Just another site

Anatoly Karpov and A Team Championship.

leave a comment »

I consider Karpov as , perhaps , the best ever chessplayer in the history of Chess. It is not only his personal record but also all his contributions to our royal game.

My hero’s  last feat has been his victory in the Cap d’Adge KO event which took place between October 26th and November 3rd. Karpov’s victory is his 171st first place in tournament play. No other chessplayer has achieved the same if my memory serves me right.

Many things could be written about him and his approach to Chess, but my advice is to get one of the many collection of games played by him and study them. And if you wish to understand how he sees Chess, there is a book written by him and Matzukievich (the original German edition has the title of  “Stellungsbeurteilung und Plan”. In Spanish it was translated as “The Strategy in Chess” = “La Estrategia en el Ajedrez”). In this book the authors deal with the matter of how to assess positions and design plans.

In my opinion, Karpov’s career can be divided into three (other people may prefer four) periods : from 1966 to 1975. From 1975 to 1986 and from 1986  up till today. If the reader think otherwise, it may be absolutely correct too.

I have tried to collect everything about Karpov and the result is an enormous amount of paper in the shape of books, thousands of newspaper cuttings, hundreds of Chess magazine pages and now , Internet archives. I have written many articles for Chess magazines, bulletins, etc. , and I have filled notebooks with lots of analysis : about his games and his style. I did this first because I began to do it at an early age. And then because I was fed up with so many biassed interpretations, mistakes in analysis and stupid commonplaces written to fill up space. So, in Chess, apart from books by certain exceptional authors, try also to get the originals by the very player involved.

Karpov has written a lot of Chess books  and has analysed many of his games in them.  To me, the best ones are those which appeared in the late 70’s of the past century, analysing games from the first part of his career. But this is a matter of taste.

W.: Ivanchuk (0)

B.: Karpov (1)

Trophee Karpov KO. Cap d’Adge 2012

1. Nf3 , Nf6 2. g3, d5 3. Bg2, c6  4. c4, g6 5. b3, Bg7 6. Bb2 0-0 7. d3, Bg4  8. Nbd2, Nbd7  9. 0-0 , Re8  10. h3, Bxf3  11. Nxf3, e5  12. e3, Qa5  13. cd5, cd5  14. Qd2, Qxd2  15. Nxd2, e4  16. de4, Nxe4  17. Nxe4, de4  18. Rad1, Nc5  19. Ba3, Rac8  20. Rc1, b6  21. Rc4, f5  22. Rfc1,a5  23. Bxc5, bc5  24. Rxc5, Rxc5  25. Rxc5, Re5  26. Rc7, Bf8  27. Ra7, Be7  28. Bf1, Kg7  29. Bc4, Kf6  30. h4, h5  31. Kf1, Kg7  32. Ra6, g5  33. hg5, Bxg5  34. a4, h4  35. Bb5, hg3  36. Rxa5 , gf2  37. Kxf2 , Rd5  38. Ke2, f4  39. Ra7, Kf6  40. ef4, Bxf4  41. Bd7, Bd6  42. a5. Ke5  and White resigned.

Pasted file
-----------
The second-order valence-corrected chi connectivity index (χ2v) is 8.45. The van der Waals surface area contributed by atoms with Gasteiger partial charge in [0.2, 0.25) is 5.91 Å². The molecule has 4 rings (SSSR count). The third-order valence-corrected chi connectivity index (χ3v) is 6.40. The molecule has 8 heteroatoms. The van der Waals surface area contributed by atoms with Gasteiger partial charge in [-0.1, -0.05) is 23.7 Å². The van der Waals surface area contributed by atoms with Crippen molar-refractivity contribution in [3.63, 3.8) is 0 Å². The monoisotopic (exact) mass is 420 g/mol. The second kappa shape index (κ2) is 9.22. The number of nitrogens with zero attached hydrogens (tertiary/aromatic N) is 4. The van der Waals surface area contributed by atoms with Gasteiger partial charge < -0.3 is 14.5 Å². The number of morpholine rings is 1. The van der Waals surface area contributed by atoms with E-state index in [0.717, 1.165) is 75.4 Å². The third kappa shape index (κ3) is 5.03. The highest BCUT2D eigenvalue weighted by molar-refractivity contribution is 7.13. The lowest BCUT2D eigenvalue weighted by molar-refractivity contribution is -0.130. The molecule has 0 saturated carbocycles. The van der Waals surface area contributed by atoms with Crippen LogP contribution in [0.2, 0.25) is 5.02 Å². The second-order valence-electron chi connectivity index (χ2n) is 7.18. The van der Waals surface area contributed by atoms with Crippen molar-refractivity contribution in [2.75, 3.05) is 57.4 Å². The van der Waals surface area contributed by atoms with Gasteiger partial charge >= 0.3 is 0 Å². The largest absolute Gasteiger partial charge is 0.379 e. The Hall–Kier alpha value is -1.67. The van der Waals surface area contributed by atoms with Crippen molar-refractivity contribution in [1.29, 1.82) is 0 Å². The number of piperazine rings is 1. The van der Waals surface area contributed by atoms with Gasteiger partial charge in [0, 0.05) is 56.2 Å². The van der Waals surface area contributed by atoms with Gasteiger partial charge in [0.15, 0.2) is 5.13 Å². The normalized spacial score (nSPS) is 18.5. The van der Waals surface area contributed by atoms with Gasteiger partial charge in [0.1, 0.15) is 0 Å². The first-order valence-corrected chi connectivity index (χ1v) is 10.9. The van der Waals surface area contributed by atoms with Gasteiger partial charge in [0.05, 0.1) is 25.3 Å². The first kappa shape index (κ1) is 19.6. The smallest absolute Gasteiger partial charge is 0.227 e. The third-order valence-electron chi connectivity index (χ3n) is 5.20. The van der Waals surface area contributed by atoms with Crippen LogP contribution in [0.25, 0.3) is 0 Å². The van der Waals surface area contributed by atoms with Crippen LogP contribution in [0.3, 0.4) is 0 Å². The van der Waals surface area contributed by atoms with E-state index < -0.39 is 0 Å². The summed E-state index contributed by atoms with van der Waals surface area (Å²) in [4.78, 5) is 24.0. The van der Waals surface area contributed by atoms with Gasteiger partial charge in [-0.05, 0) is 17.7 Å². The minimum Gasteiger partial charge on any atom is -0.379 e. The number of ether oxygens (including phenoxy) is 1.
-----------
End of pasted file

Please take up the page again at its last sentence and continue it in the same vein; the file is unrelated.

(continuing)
The following game is a masterpiece: it deserves close study.

W.: Karpov (1)

B.: Klovans (0)

Daugavpils 1971

1. e4 e5 2. Nf3  Nc6  3. Bb5  a6  4. Bxc6 dc6  5. 0-0  f6  6. d4  ed4  7. Nxd4  Ne7   8. Be3  Ng6  9. Nd2  Bd6  10. c3  0-0  11. Qb3  Kh8  12. N5  Bxf5  13.  ef5  Nh4  14. Qxb7  Qd7  15.   Qb3  Nxf5  16. Nc4  Rfe8  17. Rad1  Rab8  18. Qc2  Rb5  19. Rfe1  Nxe3  20. Nxe3  Rbe5  21. g3  Qe6  22. b3  Kg8  23. Ng2  Re2  24. Rxe2  Qxe2  25. Rd2  Qf3  26. Kf1  re5  27. Qd3  Qxd3  28. Rxd3  Kf7  29. Ne3  Ke6  30 Nc4  Rh5  31. h4  Bc5  32. Nb2  Rf5  33. Rd2  h5  34. Nd3  Bd6  35. Re2  Kd7  36. Re3  g5  37. c4  c5  38. Kg2  c6  39. f3  gh4  40. gh4  Bf4  41, re4  Bd6  42. f4 and Black resigned.

On the other hand,  the following game is from the Spanish Team Championship ( León , Spain November 2012) , with a wealth of GMs like:  Ponomariov, van Weli, Edouard, Anish Giri, P. Harikrishna, Cheparinov, M. Marin, Hamdouchi, Bauer, Sargissian, Ganguly, Kovalyov, Alina L’Ami, etc. ,their Spanish GM fellow companions  and several IMs too. The winner was Sestao Chess Team, a team from the Basque Country in northern Spain.

I liked the play of the Indian GMs and have chosen the following game between Anish Giri and his fellow countryman  S. Ganguly: Play through it to see the curious and instructive Rook endgame. When perhaps many people would agree to a draw, Giri keeps on playing and…

W.: S. Ganguly  (2610) (0)

B.: Anish Giri  (2730) (1)

Spanish Team Championship 2012.

1. d4, Nf6 2. c4  g6  3. Nc3  d5  4. cd5  Nxd5  5. e4  Nxc3  6. bc3  Bg7  7. Bc4  c5  8. Ne2  Nc6  9. Be3  0-0  10. 0-0  b6  11. dc5  Qc7  12. Nd4  Ne5  13. Nb5  Qb8  14. Be2  bc5  15. Rb1  a6  16. Nd4  Qc7  17. Nb3  Rd8  18. Qc2  c4  19. Nc5  Nd3  20. Nxd3  cd3  21. Bxd3  Qxc3 22. Qxc3  Bxc3  23. Bc4  Bd7  24. Rfc1  Bf6  25. Kf1  Bb5  26. Be2  Bd4  27. Bxd4  Rxd4  28. Bxb5  ab5  29. Rc2  Rxe4  30. Rxb5  Ra7  31. g3  Rea4 32. Rbb2  g5  33. Kg2  Kg7  34. Re2  f6  3. Re6  Kf7  36. Rbe2  h5  37. h3  h4  38. g4  Ra3  39. Kh2  R7a6  40. Rxa6 Rxa6  41.Kg2  Ra3  42. Rb2  e5  43. Rb7  Ke6  44. Rb6  Kf7  45. Rb7  Kg6  46. Rb2  Ra6  47. Re2  Kf7  48. Rd2  Ke6  49. Rb2  Kd5  50. Rd2  Ke4  51, Rb2  Ra4  52. Re2  Kd5  53. Rd2  Ke6  54. Rb2  Ra6  55. Rd2  f5  56. gf5  Kxf5  57. f3  Ra3  58. Re2  Ke6  59. Rd2  Kf6  60. Rb2  Ke7  61. Rd2  Ke6  62. Kf2  e4  63. fe4  Rxh3  64. Rd5  Kf6  65. a4  Ra3  66. e5  Ke6  67. Rd4  Kxe5  68. Rb4  Kf5  69. Rc4  Kg6  70. Kg2  Kh5  , and White resigned.



Written by QChess

November 15, 2012 at 8:01 am

Posted in CHESS, Chess games, Karpov, Personal opinion

Tagged with ,

Leave a Reply

Fill in your details below or click an icon to log in: Logo

You are commenting using your account. Log Out /  Change )

Google+ photo

You are commenting using your Google+ account. Log Out /  Change )

Twitter picture

You are commenting using your Twitter account. Log Out /  Change )

Facebook photo

You are commenting using your Facebook account. Log Out /  Change )


Connecting to %s

The Blog

The latest news on and the WordPress community.

%d bloggers like this: